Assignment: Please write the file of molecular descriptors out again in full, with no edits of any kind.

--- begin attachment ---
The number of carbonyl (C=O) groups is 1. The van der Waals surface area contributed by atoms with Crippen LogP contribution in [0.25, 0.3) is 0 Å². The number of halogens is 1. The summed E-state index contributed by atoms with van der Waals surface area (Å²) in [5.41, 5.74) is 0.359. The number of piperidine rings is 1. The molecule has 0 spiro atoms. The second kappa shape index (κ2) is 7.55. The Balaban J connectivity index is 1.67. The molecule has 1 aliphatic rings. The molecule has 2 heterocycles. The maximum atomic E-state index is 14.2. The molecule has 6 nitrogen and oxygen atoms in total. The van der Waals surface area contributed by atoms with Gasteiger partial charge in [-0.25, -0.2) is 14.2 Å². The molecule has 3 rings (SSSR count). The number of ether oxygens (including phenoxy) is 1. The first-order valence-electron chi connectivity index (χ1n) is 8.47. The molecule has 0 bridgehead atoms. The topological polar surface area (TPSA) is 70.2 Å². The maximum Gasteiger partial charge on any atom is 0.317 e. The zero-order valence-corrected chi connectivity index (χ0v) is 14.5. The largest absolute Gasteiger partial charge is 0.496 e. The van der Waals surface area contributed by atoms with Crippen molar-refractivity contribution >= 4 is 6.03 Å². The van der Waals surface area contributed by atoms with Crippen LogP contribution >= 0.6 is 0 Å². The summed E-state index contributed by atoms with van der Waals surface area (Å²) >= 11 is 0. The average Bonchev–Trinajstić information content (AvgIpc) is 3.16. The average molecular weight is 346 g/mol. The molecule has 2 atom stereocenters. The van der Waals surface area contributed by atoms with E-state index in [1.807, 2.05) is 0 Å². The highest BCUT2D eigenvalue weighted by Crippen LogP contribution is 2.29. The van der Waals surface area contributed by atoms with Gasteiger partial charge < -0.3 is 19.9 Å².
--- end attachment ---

The number of carbonyl (C=O) groups is 1. The van der Waals surface area contributed by atoms with Crippen LogP contribution in [0.25, 0.3) is 0 Å². The number of halogens is 1. The summed E-state index contributed by atoms with van der Waals surface area (Å²) in [5.41, 5.74) is 0.359. The number of piperidine rings is 1. The molecule has 0 spiro atoms. The second kappa shape index (κ2) is 7.55. The Balaban J connectivity index is 1.67. The molecule has 1 aliphatic rings. The molecule has 2 heterocycles. The maximum atomic E-state index is 14.2. The molecule has 6 nitrogen and oxygen atoms in total. The van der Waals surface area contributed by atoms with Gasteiger partial charge in [-0.25, -0.2) is 14.2 Å². The molecule has 3 rings (SSSR count). The number of ether oxygens (including phenoxy) is 1. The first-order valence-electron chi connectivity index (χ1n) is 8.47. The molecule has 0 bridgehead atoms. The topological polar surface area (TPSA) is 70.2 Å². The maximum Gasteiger partial charge on any atom is 0.317 e. The zero-order valence-corrected chi connectivity index (χ0v) is 14.5. The largest absolute Gasteiger partial charge is 0.496 e. The van der Waals surface area contributed by atoms with Crippen molar-refractivity contribution >= 4 is 6.03 Å². The van der Waals surface area contributed by atoms with Crippen LogP contribution >= 0.6 is 0 Å². The summed E-state index contributed by atoms with van der Waals surface area (Å²) >= 11 is 0. The average Bonchev–Trinajstić information content (AvgIpc) is 3.16. The average molecular weight is 346 g/mol. The molecule has 2 atom stereocenters. The van der Waals surface area contributed by atoms with E-state index in [1.807, 2.05) is 0 Å². The highest BCUT2D eigenvalue weighted by Crippen LogP contribution is 2.29. The van der Waals surface area contributed by atoms with Gasteiger partial charge < -0.3 is 19.9 Å².